“[the epidermis] equipped with immune-competent cells: Langerhans cells, the macrophage-like antigen-presenting cells of the epidermis; keratinocytes [skin cells] with immune properties; dendritic epidermal T lymphocytes, resident cells that may serve as a primitive T-cell immune surveillance system; epidermotropic lymphocytes [lymphocyte travelers to the skin] migrants from vessels in the dermis; and melanocytes, epidermal pigment cells with immune properties.”

And, new connections between the skin and the immune system continue to be discovered.

Could UV Rays from the Sun Cause Lymphoma and Skin Cancer?

So, do the same things that cause skin cancer cause lymphoma? It doesn’t look that way—at least as far as sun and exposure to ultraviolet light is concerned.

Sun and Skin Cancer

Too much ultraviolet (UV) radiation from the sun or from tanning beds can damage the DNA in your skin cells. If enough damage builds up over time, this can cause cells to start growing out of control, which can lead cancer. Fortunately, your body has special enzymes to repair a lot of the damage that comes from sun exposure. Still, UV exposure carries a risk, and most skin cancers are a direct result of exposure to the UV rays in sunlight, according to the American Cancer Society.

Both basal cell and squamous cell cancers—the most common types of skin cancer—tend to be found on sun-exposed parts of the body. Their occurrence is typically related to lifetime sun exposure. The risk of malignant melanoma is also related to sun exposure, but the relationship does not appear to be as clear-cut as for some of the other skin cancers.

Sun and Lymphoma

But what about lymphomas? Over the last several generations, the incidence of malignant lymphomas has been increasing, and one of the theories was that exposure to UV radiation increases lymphoma risk. So in the mid 2000s, this theory was tested in Denmark and Sweden. In this study, researchers found the opposite was actually true: people with high UV exposure actually had less risk of developing non-Hodgkin lymphoma. The authors concluded that the positive association between skin cancer and malignant lymphomas was unlikely to be due to UV exposure.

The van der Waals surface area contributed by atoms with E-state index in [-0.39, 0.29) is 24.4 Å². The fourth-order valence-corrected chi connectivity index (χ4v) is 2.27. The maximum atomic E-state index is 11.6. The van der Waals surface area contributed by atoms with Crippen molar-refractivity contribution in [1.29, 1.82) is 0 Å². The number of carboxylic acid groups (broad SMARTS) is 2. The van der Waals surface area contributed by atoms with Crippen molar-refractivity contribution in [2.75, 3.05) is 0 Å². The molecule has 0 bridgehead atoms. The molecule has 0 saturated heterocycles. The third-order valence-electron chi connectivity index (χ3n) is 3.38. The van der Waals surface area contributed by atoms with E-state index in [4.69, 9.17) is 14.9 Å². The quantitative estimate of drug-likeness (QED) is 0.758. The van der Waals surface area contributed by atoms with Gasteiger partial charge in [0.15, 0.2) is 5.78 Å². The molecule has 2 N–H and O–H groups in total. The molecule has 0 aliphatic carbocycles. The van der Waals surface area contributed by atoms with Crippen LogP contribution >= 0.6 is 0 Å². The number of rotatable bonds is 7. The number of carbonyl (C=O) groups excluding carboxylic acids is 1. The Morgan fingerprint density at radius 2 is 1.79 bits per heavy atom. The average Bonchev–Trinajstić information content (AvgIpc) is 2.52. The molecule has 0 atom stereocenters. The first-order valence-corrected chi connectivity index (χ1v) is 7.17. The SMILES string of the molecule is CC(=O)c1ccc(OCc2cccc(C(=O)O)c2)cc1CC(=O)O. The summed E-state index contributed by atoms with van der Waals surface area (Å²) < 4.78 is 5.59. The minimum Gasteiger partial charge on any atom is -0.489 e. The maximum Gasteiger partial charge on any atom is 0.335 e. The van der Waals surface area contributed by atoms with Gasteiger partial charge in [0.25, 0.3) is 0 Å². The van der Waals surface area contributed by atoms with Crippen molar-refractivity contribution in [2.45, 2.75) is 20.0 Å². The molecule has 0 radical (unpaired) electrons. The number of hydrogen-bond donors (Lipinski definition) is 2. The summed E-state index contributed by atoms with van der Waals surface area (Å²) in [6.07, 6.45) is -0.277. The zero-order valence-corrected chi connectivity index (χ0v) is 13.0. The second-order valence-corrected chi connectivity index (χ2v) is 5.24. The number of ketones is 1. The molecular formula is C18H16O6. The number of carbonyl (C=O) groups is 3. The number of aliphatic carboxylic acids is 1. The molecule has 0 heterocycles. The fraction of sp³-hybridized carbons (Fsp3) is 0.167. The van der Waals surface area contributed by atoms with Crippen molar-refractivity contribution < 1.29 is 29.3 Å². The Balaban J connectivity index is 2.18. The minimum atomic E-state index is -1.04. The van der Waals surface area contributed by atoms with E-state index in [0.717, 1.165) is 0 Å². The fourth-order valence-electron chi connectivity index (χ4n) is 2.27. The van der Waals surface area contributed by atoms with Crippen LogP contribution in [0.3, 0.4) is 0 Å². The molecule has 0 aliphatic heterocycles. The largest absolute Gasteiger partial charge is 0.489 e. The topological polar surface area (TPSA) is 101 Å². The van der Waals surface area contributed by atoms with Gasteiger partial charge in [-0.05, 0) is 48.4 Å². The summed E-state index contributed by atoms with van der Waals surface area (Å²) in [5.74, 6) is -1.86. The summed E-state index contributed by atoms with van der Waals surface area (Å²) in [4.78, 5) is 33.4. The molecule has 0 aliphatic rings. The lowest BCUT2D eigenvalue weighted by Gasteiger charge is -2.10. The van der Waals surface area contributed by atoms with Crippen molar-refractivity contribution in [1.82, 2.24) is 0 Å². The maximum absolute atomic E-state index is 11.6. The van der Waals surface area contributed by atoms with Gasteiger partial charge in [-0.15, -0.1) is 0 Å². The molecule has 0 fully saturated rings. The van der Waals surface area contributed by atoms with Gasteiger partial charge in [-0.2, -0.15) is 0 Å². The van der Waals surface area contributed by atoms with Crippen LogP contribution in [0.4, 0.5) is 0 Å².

In time, this finding was repeated in other studies, with at least some consistency. That is, lymphomas in the non-Hodgkin category seem to be less common in groups that have higher exposures to UV light, although the biological reasons for this relationship remain unclear. Based on these studies, it seems safe to at least say that there is no evidence that UV exposure causes non-Hodgkin lymphoma; but it is also true that exposing oneself to UV radiation in the interest of lymphoma prevention is not a good idea.

Sun and Hodgkin Lymphoma

Maybe because Hodgkin’s lymphoma is less common than non-Hodgkin’s lymphoma, less is known about UV exposure and Hodgkin’s disease. But a group of researches recently did some work with data from Europe, reporting that UV exposure is associated with reduced risk of HL, particularly Epstein-Barr virus (EBV)-positive HL.

Again, these studies are just trying to untangle the affects of sunlight on cancer risk. No one is suggesting that visiting a tanning salon is a good idea, much less something that can reduce your risk of Hodgkin lymphoma.


In short, the connections between skin cancer and lymphoma are varied, numerous and multifaceted. Some connections have been examined by scientists more thoroughly than others. Shared risk factors represent one promising lead—that is, genes or exposures that increase your risk one cancer could do the same for the other.


Monnereau A, Glaser SL, Schupp C, et al. Exposure to ultraviolet radiation and risk of Hodgkin lymphoma: a pooled analysis. Blood. 2013;122(20):3492-3499.

Morton LM, Freedman DM. Shedding light on UVR and Hodgkin lymphoma. Blood. 2013;122(20):3395-3397.

Olsen E, Vonderheid E, Pimpinelli N, et al. Revisions to the staging and classification of mycosis fungoides and Sézary syndrome: a proposal of the International Society for Cutaneous Lymphomas (ISCL) and the cutaneous lymphoma task force of the European Organization of Research and Treatment of Cancer (EORTC). Blood 2007;110:1713–22.

Salmon JK, Armstrong CA, Ansel JC. The skin as an immune organ. Western Journal of Medicine. 1994;160(2):146-152.